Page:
(notice the red coast guard boat fending off the friendly boater)


DDG80 USS ROOSEVELT (Guided Missile Destroyer)






her identical twin, FFH337 HMCS FREDERICTON
(sorry, Folks, our revered Colgate clock is off. This photo was taken at 1121h.)




Fireboats Governor Alfred E. Smith and er, red and white Fire Rescue:


Coast Guard Cutters Chinook 87308, Morro Bay 106, Katherine Walker, Sturgeon Bay 109, and a few others were out, announcing to all vessels to maintain a 500 yard safety zone and a 100 yd security zone around all warships.

Hawk-eyed researcher Tugster identified these flying birds: ospreys!

by air


1214 on VHF channel 14: “The southbound navy vessels are coming down North River…the first one is just going under the GW bridge. They are headed for the Stapleton Anchorage and there will be a 500 ft security zone around them.”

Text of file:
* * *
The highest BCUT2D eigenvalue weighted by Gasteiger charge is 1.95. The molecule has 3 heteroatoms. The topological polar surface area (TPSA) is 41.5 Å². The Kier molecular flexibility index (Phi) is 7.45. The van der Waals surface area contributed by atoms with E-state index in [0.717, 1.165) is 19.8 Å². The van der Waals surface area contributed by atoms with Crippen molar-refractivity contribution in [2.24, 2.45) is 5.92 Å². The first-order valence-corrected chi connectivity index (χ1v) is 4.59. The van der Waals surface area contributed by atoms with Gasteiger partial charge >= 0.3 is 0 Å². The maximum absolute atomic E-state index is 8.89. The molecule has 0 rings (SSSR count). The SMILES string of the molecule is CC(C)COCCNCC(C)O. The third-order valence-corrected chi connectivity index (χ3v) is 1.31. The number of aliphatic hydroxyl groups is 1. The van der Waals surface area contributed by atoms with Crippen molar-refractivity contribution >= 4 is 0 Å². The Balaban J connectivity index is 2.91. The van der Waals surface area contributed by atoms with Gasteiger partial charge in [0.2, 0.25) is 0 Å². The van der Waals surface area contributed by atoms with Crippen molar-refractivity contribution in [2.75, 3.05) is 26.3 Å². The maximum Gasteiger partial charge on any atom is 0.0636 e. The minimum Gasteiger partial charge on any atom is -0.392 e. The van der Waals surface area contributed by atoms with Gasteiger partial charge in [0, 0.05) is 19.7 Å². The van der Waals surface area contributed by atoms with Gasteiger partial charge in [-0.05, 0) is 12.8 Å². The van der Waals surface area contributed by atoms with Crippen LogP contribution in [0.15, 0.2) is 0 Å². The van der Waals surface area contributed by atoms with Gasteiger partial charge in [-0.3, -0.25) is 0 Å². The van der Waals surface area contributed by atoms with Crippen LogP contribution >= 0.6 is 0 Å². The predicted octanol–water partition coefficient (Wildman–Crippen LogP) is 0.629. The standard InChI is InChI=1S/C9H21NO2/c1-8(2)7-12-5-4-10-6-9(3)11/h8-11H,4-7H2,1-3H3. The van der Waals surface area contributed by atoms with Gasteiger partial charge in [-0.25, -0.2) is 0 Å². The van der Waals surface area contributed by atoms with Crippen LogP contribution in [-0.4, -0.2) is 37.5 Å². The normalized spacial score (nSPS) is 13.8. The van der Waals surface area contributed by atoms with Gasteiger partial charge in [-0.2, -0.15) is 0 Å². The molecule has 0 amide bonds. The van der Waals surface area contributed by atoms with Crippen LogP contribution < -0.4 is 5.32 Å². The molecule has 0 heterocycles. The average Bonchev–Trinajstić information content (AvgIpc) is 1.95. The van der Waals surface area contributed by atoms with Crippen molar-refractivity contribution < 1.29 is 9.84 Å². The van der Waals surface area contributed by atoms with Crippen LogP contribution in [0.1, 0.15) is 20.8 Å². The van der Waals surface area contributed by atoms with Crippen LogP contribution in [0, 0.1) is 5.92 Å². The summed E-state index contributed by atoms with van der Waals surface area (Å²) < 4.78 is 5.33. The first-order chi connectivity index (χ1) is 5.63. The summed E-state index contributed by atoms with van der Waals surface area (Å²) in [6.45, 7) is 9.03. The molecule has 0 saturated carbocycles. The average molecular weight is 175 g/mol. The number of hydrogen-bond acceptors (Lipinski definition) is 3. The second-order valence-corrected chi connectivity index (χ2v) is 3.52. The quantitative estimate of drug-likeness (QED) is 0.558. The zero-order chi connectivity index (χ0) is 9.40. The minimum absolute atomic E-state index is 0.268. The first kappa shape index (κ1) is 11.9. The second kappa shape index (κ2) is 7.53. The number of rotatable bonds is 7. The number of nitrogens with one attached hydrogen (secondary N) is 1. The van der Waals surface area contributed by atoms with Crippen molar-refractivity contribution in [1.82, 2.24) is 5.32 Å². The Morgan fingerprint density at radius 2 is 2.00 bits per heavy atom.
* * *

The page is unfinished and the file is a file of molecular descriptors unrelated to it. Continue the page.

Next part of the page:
And, then, to one working boat: “Yes, cap, they’re going to be in the Stapleton Anchorage. You will not be able to go into Miller’s Launch (Staten Island). You’re going to have to make that crew change within the next 45 minutes.”

“This is the CG Cutter Sturgeon Bay, you will not be able to cross the Hudson River. Please contact the CG cutter Sturgeon Bay, on 13, 16 for any overtaking or meeting of these warships.”

However, it’s still a working day, and on 13, in a very doleful voice: “…taking off lines at KMI Carteret (Arthur Kill), heading out to sea.”
“Chin up, Lambert!” piped in an anonymous tug.

“Yeah, to the CG Cutter Chinook, we’re done with our day here, we’d like to return to the Morris Basin (Jersey City).”
“Ok, please be aware there is a 500 yd no wake—I mean, 500 yd security zone…”